The IU Opera cast performs a scene in “The Last Savage” on Tuesday.
By Sarah Panfil
Dancers covered in greenery scamper around the center stage of the Musical Arts Center. A woman in a pink explorer’s costume and high heels runs across stage through the forestry in search of a wild man.
A moment later, the scene switches to a palace in India. Actors in glittering and elaborate costumes gather to see a caged man brought in front of them during rehearsal for the upcoming Jacobs School of Music opera, “The Last Savage,”
The semester’s last opera will open 8 p.m. Friday night at
“The Last Savage” is a comedic opera by Italian-American composer Gian Carlo Menotti. The piece follows the story of young anthropologist Kitty on her quest to find a primitive man, “the last savage.”
Kitty’s millionaire father wants her to forgo her plans and marry the son of a maharaja, an Indian king. Together with the maharaja, her father stages the discovery of the supposed “last savage,” who is really just a peasant named Abdul.
Mr. Scattergood, played by Reuben Walker, performs with Kitty, played by Angela Yoon, during the dress rehearsal for IU Opera’s production of “Last Savage” on Tuesday in the Musical Arts Cetner.
The opera is packed with wit, trickery and humor, as well as commentary on the culture of the 1960s, according to the
Despite Menotti’s fame as a composer, the original premiere in 1963 at the Opéra-Comique in Paris was met with heavy
In 2011, the Santa Fe Opera revived Menotti’s piece to an entirely different reaction — critics praised the performance.
This year much of the Santa Fe Opera’s artistic team, including stage director Ned Canty, will help produce the opera at
Frequent guest conductor Constantine Kitsopoulos also joins the School of Music for the production of “The Last Savage.”
Kitsopoulos has conducted at Carnegie Hall and led orchestras on Broadway.
At Jacobs, he brings his experience to a school environment. Yet, Kitsopoulos said, Jacobs manages to put on professional performances.
While Jacobs has done more notorious dramatic pieces in the past, “The Last Savage” is
obscure and humorous.
“It’s a good piece and it’s worth presenting,” Kitsopoulos said. “Menotti is making fun of the high society and their attitude towards the working class. It’s a satire.”
As an opera, music is crucial to the performance’s success. Kitsopoulos said the essence of the opera is in both music
From there, he added, the artistic team adds stylistic details like dialect. The opera is performed in English, though it was originally written in Italian.
“All these little things inform the style and approach, but I always go back to music and text,” Kitsopoulos said. “The music is called upon to convey emotions, to build tension, to be playful or comedic.”
Kitsopoulos also said “The Last Savage” uses music in an uncommon way. In most operas, the orchestra is used to establish transitions in the performance.
“Menotti in this particular piece puts the onus on the vocal line to change the key and take us to a different place,” he said. “In that way, it’s unique.”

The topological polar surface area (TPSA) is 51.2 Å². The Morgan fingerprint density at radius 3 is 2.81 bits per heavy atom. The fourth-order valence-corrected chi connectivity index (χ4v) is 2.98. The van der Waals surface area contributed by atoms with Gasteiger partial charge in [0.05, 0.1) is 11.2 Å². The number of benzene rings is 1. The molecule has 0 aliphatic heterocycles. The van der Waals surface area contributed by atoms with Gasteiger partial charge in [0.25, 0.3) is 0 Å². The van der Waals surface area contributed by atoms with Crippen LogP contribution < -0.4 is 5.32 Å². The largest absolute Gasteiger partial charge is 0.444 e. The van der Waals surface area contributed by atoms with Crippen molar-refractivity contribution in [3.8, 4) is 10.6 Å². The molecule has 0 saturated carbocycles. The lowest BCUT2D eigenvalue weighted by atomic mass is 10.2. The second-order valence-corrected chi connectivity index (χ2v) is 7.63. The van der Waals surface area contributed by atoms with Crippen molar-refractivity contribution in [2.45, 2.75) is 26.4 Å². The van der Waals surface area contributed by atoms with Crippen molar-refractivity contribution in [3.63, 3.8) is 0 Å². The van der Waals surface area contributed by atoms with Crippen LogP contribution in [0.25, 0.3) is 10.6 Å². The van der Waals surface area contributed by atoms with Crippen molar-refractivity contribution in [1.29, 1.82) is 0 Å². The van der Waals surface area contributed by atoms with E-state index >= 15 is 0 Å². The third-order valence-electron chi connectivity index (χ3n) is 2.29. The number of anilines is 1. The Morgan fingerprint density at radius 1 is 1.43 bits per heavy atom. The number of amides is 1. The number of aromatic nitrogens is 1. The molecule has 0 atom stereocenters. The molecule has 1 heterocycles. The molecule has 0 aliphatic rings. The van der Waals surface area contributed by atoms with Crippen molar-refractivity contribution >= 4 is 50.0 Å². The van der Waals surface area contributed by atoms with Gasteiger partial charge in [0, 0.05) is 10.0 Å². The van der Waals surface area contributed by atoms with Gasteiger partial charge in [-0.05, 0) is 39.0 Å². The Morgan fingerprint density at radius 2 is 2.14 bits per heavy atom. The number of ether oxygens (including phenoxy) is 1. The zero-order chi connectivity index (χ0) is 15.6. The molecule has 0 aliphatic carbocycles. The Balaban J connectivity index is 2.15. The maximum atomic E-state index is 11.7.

The comedy, like the music of “The Last Savage,” also relies heavily on timing.
Maharaja, played by Andrew Richardson, center, performs during the dress rehearsal of IU Opera’s “Last Savage” on Tuesday in the Musical Arts Center.
“Comedy doesn’t happen by accident,” Kitsopoulos said. “(Stage director Ned Canty) knows how to teach comedy. He’s a virtuoso of teaching comedy because he himself started out as an actor and he’s also very musical.”
In many ways the piece is widely known as a challenge — little known, unique and comedic. The opera also features high soprano keys and musical challenges.
There are two casts for “The Last Savage.” Martha Eason, who stars as Kitty for the opening night cast, said although it is vocally challenging the role is well worth the effort.
“She’s stubborn and school smart but she’s not very life experienced,” Eason said, laughing as she describes Kitty. “This role is probably my favorite I’ve ever done just because of who Kitty is and what she gets to sing.”
Eason is a master’s student at IU, pursuing a degree in performance. “The Last Savage” will be her third opera with IU.
She said she chose IU in part due to its opera performances, of which there are six per year.
The Jacobs School chooses a wide variety of operas to perform throughout the year.
Eason said “The Last Savage” especially appeals to a
“This is like modern sitcom comedy, things that a modern audience will find funny.” Eason said. “There’s a duet about incest. I get to sing the word ‘superman.’”
On set, there are high expectations for the cast. Music and lines must be memorized and
well-rehearsed by the first
Still, the cast, crew and artistic team manage to make the experience fun.
“Especially working on a comic opera,” Eason said, allows for some playfulness during rehearsal. “We kind of just laugh at everything.”
Robert Gerold, who plays Abdul in the opera, is Eason’s counterpart. Gerold is a junior who transferred from a school in his hometown of New York City. He said he agrees with Eason about the appeal of the show.
“It is a throwback to an earlier time, and it’s really funny how it pokes fun at itself,” Gerold said. “I’m still laughing like an idiot at certain parts.”
There is a deeper meaning to take away from the opera’s satire, Eason said. However, both Eason and Gerold agreed that the highlight of the opera is comedy.
“You have alcohol, you have sex and you have leopard print bikinis,” Eason said. “It’s really
In addition to the opening this Friday night, “The Last Savage” will also be performed 8 p.m. Nov. 15 and 21 and 7 p.m. Nov. 20. Tickets are available at the MAC box office or online at music.indiana.edu .
© Indiana Daily Student 2014